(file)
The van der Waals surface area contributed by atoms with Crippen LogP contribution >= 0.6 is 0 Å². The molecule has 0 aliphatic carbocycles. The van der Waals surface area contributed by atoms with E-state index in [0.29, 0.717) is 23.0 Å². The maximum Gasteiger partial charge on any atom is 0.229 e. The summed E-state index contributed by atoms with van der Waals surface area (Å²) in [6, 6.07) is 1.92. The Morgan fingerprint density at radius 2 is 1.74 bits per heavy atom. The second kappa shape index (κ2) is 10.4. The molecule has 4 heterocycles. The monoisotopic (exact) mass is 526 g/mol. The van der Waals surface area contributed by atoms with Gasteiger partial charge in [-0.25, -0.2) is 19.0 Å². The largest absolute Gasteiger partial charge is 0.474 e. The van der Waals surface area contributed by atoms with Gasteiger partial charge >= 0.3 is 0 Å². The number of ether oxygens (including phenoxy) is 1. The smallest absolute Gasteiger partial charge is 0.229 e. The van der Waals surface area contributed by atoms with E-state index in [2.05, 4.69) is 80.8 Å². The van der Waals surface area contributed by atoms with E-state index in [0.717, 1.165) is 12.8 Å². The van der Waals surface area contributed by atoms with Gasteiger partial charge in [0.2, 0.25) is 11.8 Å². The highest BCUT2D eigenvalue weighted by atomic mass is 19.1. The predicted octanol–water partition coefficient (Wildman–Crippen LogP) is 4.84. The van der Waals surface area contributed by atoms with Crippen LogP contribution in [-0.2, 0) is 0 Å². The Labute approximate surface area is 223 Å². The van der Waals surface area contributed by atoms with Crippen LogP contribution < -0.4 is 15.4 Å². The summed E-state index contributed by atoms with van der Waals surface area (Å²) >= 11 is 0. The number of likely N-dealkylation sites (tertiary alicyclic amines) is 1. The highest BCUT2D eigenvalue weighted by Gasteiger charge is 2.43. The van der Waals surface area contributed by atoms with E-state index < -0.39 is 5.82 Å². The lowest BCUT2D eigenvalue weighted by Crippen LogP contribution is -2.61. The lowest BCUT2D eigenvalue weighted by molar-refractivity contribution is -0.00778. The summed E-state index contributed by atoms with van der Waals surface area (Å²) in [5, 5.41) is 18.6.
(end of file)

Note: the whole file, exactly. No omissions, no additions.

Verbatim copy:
The van der Waals surface area contributed by atoms with Crippen LogP contribution >= 0.6 is 0 Å². The molecule has 0 aliphatic carbocycles. The van der Waals surface area contributed by atoms with E-state index in [0.29, 0.717) is 23.0 Å². The maximum Gasteiger partial charge on any atom is 0.229 e. The summed E-state index contributed by atoms with van der Waals surface area (Å²) in [6, 6.07) is 1.92. The Morgan fingerprint density at radius 2 is 1.74 bits per heavy atom. The second kappa shape index (κ2) is 10.4. The molecule has 4 heterocycles. The monoisotopic (exact) mass is 526 g/mol. The van der Waals surface area contributed by atoms with Gasteiger partial charge in [-0.25, -0.2) is 19.0 Å². The largest absolute Gasteiger partial charge is 0.474 e. The van der Waals surface area contributed by atoms with Gasteiger partial charge >= 0.3 is 0 Å². The number of ether oxygens (including phenoxy) is 1. The smallest absolute Gasteiger partial charge is 0.229 e. The van der Waals surface area contributed by atoms with E-state index in [2.05, 4.69) is 80.8 Å². The van der Waals surface area contributed by atoms with E-state index in [0.717, 1.165) is 12.8 Å². The van der Waals surface area contributed by atoms with Gasteiger partial charge in [0.2, 0.25) is 11.8 Å². The highest BCUT2D eigenvalue weighted by atomic mass is 19.1. The predicted octanol–water partition coefficient (Wildman–Crippen LogP) is 4.84. The van der Waals surface area contributed by atoms with Crippen LogP contribution in [-0.2, 0) is 0 Å². The Labute approximate surface area is 223 Å². The van der Waals surface area contributed by atoms with Crippen LogP contribution < -0.4 is 15.4 Å². The summed E-state index contributed by atoms with van der Waals surface area (Å²) >= 11 is 0. The number of likely N-dealkylation sites (tertiary alicyclic amines) is 1. The highest BCUT2D eigenvalue weighted by Gasteiger charge is 2.43. The van der Waals surface area contributed by atoms with E-state index < -0.39 is 5.82 Å². The lowest BCUT2D eigenvalue weighted by Crippen LogP contribution is -2.61. The lowest BCUT2D eigenvalue weighted by molar-refractivity contribution is -0.00778. The summed E-state index contributed by atoms with van der Waals surface area (Å²) in [5, 5.41) is 18.6.